Serious disease conversation-promoting interventions have proven promise in advancing high-quality care. In contrast, some individuals in randomized studies could gain more from the intervention than others. For a study, researchers sought to investigate treatment impact heterogeneity and identify patient subgroups with severe illnesses who would benefit most from measures to improve communication about treatment objectives.

In order to boost goals-of-care talks in the outpatient environment, they used data from a multi-center cluster-randomized experiment testing a communication intervention. Patients had significant illnesses with an anticipated median survival of two years (n = 249 intervention, n = 288 conventional care). In addition, they examined the heterogeneity of the intervention’s impact on the frequency of patient-reported goals-of-care discussions, the documentation of goals-of-care discussions in electronic health records, patient ratings of communication quality, and patient symptoms of psychological distress at 3 and 6 months using model-based recursive partitioning.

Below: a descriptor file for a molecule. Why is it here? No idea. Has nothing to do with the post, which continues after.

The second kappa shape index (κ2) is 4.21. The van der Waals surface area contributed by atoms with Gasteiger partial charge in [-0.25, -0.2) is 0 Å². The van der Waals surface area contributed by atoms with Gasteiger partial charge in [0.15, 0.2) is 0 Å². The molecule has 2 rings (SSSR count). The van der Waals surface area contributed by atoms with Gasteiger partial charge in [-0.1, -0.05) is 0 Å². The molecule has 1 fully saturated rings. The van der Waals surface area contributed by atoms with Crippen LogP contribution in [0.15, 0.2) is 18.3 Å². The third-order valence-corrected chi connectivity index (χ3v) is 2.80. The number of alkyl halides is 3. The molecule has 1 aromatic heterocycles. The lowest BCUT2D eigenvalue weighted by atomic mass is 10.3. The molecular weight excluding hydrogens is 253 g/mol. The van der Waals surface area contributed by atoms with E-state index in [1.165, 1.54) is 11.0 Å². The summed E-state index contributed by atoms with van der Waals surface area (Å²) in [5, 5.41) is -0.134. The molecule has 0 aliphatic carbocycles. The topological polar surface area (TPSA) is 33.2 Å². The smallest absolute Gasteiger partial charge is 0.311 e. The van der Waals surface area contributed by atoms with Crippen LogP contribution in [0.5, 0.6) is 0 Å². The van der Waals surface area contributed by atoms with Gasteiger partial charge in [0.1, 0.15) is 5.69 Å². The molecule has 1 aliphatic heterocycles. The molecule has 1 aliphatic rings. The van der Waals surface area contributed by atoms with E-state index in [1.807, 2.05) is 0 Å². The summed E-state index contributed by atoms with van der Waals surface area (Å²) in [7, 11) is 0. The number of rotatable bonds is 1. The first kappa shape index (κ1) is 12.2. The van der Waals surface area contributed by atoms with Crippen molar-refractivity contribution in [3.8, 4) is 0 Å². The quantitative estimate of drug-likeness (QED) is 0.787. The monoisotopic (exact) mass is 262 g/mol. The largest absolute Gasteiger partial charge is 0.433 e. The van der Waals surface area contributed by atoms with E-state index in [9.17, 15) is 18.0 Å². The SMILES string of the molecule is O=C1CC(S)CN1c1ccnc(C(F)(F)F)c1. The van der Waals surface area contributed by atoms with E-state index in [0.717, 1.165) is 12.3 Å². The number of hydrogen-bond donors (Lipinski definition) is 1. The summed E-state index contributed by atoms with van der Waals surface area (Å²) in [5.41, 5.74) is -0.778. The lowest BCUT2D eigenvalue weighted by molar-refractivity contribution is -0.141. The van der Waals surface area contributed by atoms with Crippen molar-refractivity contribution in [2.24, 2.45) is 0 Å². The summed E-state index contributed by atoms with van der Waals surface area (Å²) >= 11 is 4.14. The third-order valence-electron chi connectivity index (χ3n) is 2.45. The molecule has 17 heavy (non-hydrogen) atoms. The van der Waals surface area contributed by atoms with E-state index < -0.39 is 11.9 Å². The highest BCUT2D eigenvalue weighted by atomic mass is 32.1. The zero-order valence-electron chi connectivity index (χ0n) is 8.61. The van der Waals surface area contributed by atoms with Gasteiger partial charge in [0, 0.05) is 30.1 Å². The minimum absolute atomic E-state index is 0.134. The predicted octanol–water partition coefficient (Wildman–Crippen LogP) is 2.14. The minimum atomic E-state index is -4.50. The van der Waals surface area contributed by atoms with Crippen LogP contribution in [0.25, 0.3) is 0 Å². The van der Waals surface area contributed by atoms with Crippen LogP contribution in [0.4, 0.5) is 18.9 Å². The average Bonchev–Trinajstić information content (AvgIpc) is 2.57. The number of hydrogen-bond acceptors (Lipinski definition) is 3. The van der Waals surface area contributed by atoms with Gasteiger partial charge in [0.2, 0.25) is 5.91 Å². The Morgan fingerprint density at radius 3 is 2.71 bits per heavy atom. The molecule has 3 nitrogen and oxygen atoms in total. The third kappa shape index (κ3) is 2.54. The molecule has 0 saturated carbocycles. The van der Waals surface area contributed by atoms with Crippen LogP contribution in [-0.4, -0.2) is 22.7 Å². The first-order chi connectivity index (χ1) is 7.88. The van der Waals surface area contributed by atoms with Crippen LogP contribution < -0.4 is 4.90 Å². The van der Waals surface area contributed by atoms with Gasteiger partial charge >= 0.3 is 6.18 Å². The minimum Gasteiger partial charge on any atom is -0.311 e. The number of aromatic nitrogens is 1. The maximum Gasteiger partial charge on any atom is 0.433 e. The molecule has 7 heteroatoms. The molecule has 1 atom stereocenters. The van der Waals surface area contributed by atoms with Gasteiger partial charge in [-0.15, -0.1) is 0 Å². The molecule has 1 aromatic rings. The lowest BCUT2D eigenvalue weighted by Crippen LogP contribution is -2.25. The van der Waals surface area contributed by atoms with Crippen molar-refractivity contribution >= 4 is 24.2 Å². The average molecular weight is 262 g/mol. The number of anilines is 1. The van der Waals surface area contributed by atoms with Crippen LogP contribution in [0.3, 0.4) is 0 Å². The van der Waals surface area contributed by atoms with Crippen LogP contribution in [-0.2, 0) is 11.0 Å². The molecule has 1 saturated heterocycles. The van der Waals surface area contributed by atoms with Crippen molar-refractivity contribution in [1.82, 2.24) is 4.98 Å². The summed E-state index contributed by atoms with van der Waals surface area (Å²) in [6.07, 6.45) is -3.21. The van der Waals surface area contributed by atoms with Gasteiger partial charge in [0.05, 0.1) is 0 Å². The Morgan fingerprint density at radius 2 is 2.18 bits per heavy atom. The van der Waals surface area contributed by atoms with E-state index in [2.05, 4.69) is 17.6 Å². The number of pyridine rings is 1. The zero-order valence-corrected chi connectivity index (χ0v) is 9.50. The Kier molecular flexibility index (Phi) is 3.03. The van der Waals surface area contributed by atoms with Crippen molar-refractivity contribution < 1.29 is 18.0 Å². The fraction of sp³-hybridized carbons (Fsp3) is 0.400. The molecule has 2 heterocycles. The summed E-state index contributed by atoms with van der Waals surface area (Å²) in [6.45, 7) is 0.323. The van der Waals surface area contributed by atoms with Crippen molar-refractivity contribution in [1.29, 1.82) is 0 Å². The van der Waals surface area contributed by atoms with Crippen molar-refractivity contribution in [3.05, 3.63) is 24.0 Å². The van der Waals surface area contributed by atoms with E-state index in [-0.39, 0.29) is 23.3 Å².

They discovered two important interactions. Patients with higher household incomes had a favorable intervention impact for their overall assessment of clinician communication (n = 251), while patients with lower incomes did not (P<0.001). When it came to patients’ depressive symptoms at 6 months (n = 288), the intervention was linked to fewer symptoms in those with poor self-reported health but not in those with fair to outstanding health (P<0.001).

After the randomized study was over, it was helpful to identify treatment effect heterogeneity. Patient income and self-reported health were shown to interact with the intervention in ways that imply these variables may be utilized to better communicate treatment objectives.

Reference: jpsmjournal.com/article/S0885-3924(22)00737-0/fulltext